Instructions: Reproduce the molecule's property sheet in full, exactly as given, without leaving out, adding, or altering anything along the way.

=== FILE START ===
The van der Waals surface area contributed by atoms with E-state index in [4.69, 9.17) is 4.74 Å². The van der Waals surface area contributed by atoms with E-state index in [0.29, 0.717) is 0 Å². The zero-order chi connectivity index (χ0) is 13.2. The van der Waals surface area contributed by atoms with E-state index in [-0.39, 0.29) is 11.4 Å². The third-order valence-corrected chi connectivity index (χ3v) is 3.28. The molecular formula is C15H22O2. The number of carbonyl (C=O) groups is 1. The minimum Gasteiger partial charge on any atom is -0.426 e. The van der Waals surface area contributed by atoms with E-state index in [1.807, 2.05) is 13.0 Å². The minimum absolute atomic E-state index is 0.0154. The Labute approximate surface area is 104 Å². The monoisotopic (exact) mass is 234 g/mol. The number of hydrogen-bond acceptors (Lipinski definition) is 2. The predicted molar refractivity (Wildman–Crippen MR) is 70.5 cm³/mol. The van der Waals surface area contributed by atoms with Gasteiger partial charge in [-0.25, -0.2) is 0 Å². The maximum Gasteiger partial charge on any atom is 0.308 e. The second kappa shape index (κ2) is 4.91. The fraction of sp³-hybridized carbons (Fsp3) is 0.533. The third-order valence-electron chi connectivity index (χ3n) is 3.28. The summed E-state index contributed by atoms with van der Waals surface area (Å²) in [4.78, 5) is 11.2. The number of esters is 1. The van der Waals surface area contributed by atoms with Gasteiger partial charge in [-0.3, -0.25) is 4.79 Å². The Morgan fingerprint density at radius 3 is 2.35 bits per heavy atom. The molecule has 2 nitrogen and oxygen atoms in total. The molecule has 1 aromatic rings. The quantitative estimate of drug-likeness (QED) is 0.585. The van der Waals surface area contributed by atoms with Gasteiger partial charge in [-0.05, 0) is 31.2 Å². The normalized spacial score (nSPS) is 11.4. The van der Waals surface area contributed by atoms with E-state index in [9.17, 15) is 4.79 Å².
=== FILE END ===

The van der Waals surface area contributed by atoms with E-state index in [4.69, 9.17) is 4.74 Å². The van der Waals surface area contributed by atoms with E-state index in [0.29, 0.717) is 0 Å². The zero-order chi connectivity index (χ0) is 13.2. The van der Waals surface area contributed by atoms with E-state index in [-0.39, 0.29) is 11.4 Å². The third-order valence-corrected chi connectivity index (χ3v) is 3.28. The molecular formula is C15H22O2. The number of carbonyl (C=O) groups is 1. The minimum Gasteiger partial charge on any atom is -0.426 e. The van der Waals surface area contributed by atoms with E-state index in [1.807, 2.05) is 13.0 Å². The minimum absolute atomic E-state index is 0.0154. The Labute approximate surface area is 104 Å². The monoisotopic (exact) mass is 234 g/mol. The number of hydrogen-bond acceptors (Lipinski definition) is 2. The predicted molar refractivity (Wildman–Crippen MR) is 70.5 cm³/mol. The van der Waals surface area contributed by atoms with Gasteiger partial charge in [-0.25, -0.2) is 0 Å². The maximum Gasteiger partial charge on any atom is 0.308 e. The second kappa shape index (κ2) is 4.91. The fraction of sp³-hybridized carbons (Fsp3) is 0.533. The third-order valence-electron chi connectivity index (χ3n) is 3.28. The summed E-state index contributed by atoms with van der Waals surface area (Å²) in [4.78, 5) is 11.2. The number of esters is 1. The van der Waals surface area contributed by atoms with Gasteiger partial charge in [-0.3, -0.25) is 4.79 Å². The Morgan fingerprint density at radius 3 is 2.35 bits per heavy atom. The molecule has 2 nitrogen and oxygen atoms in total. The molecule has 1 aromatic rings. The quantitative estimate of drug-likeness (QED) is 0.585. The van der Waals surface area contributed by atoms with Gasteiger partial charge in [-0.05, 0) is 31.2 Å². The normalized spacial score (nSPS) is 11.4. The van der Waals surface area contributed by atoms with E-state index in [9.17, 15) is 4.79 Å².